European Archives of Psychiatry and Clinical Neuroscience

, Volume 259, Issue 7, pp 395–412

Neurobiological consequences of maternal cannabis on human fetal development and its neuropsychiatric outcome


  • Didier Jutras-Aswad
    • Departments of Psychiatry, Pharmacology and Systems Therapeutics and NeuroscienceMount Sinai School of Medicine
    • Department of PsychiatryCentre Hospitalier de l’Université de Montréal
  • Jennifer A. DiNieri
    • Departments of Psychiatry, Pharmacology and Systems Therapeutics and NeuroscienceMount Sinai School of Medicine
  • Tibor Harkany
    • Institute of Medical Sciences, School of Medical SciencesUniversity of Aberdeen
    • Division of Molecular Neurobiology, Department of Medical Biochemistry and BiophysicsKarolinska Institute
    • Departments of Psychiatry, Pharmacology and Systems Therapeutics and NeuroscienceMount Sinai School of Medicine
Special Issue

DOI: 10.1007/s00406-009-0027-z

Cite this article as:
Jutras-Aswad, D., DiNieri, J.A., Harkany, T. et al. Eur Arch Psychiatry Clin Neurosci (2009) 259: 395. doi:10.1007/s00406-009-0027-z


Despite the high prevalence of marijuana use among pregnant women and adolescents, the impact of cannabis on the developing brain is still not well understood. However, growing evidence supports that the endocannabinoid system plays a major role in CNS patterning in structures relevant for mood, cognition, and reward, such as the mesocorticolimbic system. It is thus clear that exposure to cannabis during early ontogeny is not benign and potential compensatory mechanisms that might be expected to occur during neurodevelopment appear insufficient to eliminate vulnerability to neuropsychiatric disorders in certain individuals. Both human longitudinal cohort studies and animal models strongly emphasize the long-term influence of prenatal cannabinoid exposure on behavior and mental health. This review provides an overview of the endocannabinoid system and examines the neurobiological consequences of cannabis exposure in pregnancy and early life by addressing its impact on the development of neurotransmitters systems relevant to neuropsychiatric disorders and its association with these disorders later in life. It posits that studying in utero cannabis exposure in association with genetic mutations of neural systems that have strong relationships to endocannabinoid function, such as the dopamine, opioid, glutamate, and GABA, might help to identify individuals at risk. Such data could add to existing knowledge to guide public health platform in regard to the use of cannabis and its derivatives during pregnancy.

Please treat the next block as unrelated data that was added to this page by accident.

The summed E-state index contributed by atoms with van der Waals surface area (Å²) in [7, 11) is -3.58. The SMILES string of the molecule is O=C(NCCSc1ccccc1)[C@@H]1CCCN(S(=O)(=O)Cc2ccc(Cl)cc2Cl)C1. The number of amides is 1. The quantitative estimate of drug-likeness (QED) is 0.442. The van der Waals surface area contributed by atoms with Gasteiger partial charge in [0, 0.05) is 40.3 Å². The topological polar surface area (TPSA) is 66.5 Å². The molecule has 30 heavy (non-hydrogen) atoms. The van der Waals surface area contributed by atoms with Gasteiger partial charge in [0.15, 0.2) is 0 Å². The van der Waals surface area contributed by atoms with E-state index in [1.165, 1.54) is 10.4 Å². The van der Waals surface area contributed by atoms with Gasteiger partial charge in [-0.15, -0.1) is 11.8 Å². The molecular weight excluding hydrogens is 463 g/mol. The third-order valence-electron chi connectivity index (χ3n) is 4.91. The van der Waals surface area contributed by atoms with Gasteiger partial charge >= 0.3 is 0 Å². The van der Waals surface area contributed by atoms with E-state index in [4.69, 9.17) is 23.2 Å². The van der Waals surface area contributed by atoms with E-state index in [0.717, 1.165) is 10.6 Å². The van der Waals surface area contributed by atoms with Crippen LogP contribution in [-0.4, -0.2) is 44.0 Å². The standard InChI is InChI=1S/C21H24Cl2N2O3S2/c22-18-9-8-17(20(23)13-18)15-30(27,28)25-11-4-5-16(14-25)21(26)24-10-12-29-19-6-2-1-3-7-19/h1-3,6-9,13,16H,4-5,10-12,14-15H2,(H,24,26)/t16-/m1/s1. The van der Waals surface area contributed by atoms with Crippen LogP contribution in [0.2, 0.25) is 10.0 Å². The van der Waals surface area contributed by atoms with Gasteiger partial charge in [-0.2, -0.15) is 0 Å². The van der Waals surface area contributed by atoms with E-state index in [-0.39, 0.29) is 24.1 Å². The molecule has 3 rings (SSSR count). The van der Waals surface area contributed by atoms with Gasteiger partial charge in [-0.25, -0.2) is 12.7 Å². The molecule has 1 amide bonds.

EndocannabinoidCannabinoid receptorDrug addictionSchizophreniaTHC



2-Arachidonoyl glycerol


5-hydroxytryptamine 3 receptor




Alpha/beta hydroxylase-4




Alpha-amino-3-hydroxy-5-methyl-4-isoxazolepropionic acid


Cannabinoid receptor type 1


Cannabinoid receptor type 2


Cannabinoid receptor type 1 gene


Central nervous system




Dopamine receptor type 1


Dopamine receptor type 2


Diacylglycerol lipase




Fatty acid amide hydrolase


Gamma-aminobutyric acid


Gamma-aminobutyric acid type B receptor


Glycerophosphodiester phosphodiesterase 1


Glutamate receptor type 1


Glutamate receptor type 2 and 3


G protein-coupled receptor


G-protein coupled receptor 55


Guanosine gamma thio-phosphate


Intelligence quotient


Mitogen-activated protein kinase




Monoglyceride lipase


Maternal Health Practices and Child Development Project


Messenger ribonucleic acid


N-acyl-phosphatidylethanolamine-specific phospholipase D


Neuregulin 1


Ottawa Prenatal Prospective Study




Transient receptor potential vanilloid 1




R(+)-[2,3-Dihydro-5-methyl-3-[(morpholinyl)methyl]pyrrolo [1,2,3-de]1,4-benzoxazinyl]-(1-naphthalenyl) methanone mesylate


Approximately 4% of women in the United States report using illegal drugs with marijuana being by far the illicit drug most commonly abused during pregnancy (75%) [164; Fig. 1]. The prevalence of prenatal cannabis exposure is also between 2 and 5% in European countries [38, 43, 112], reaching even up to 13% in high-risk populations [196]. One-third of Δ9-tetrahydrocannabinol (THC), the major psychoactive component of cannabis [143], undergoes cross-placental transfer upon cannabis smoking [100], raising important concerns about the potential impact of maternal cannabis use on the developing fetus. A number of studies have reported increased rates of fetal distress, growth retardation, and adverse neurodevelopmental outcomes with prenatal cannabis exposure [28, 50, 100]. The pathogenic impact of phytocannabinoids on the CNS is underscored by several epidemiological and clinical studies documenting impulsive behavior, social deficit, cognitive impairment, consumption of addictive substances, and psychiatric disorders (e.g., schizophrenia, depression, and anxiety) in adult individuals with in utero and early adolescent marijuana exposure [6, 57, 98, 101, 139, 150, 153].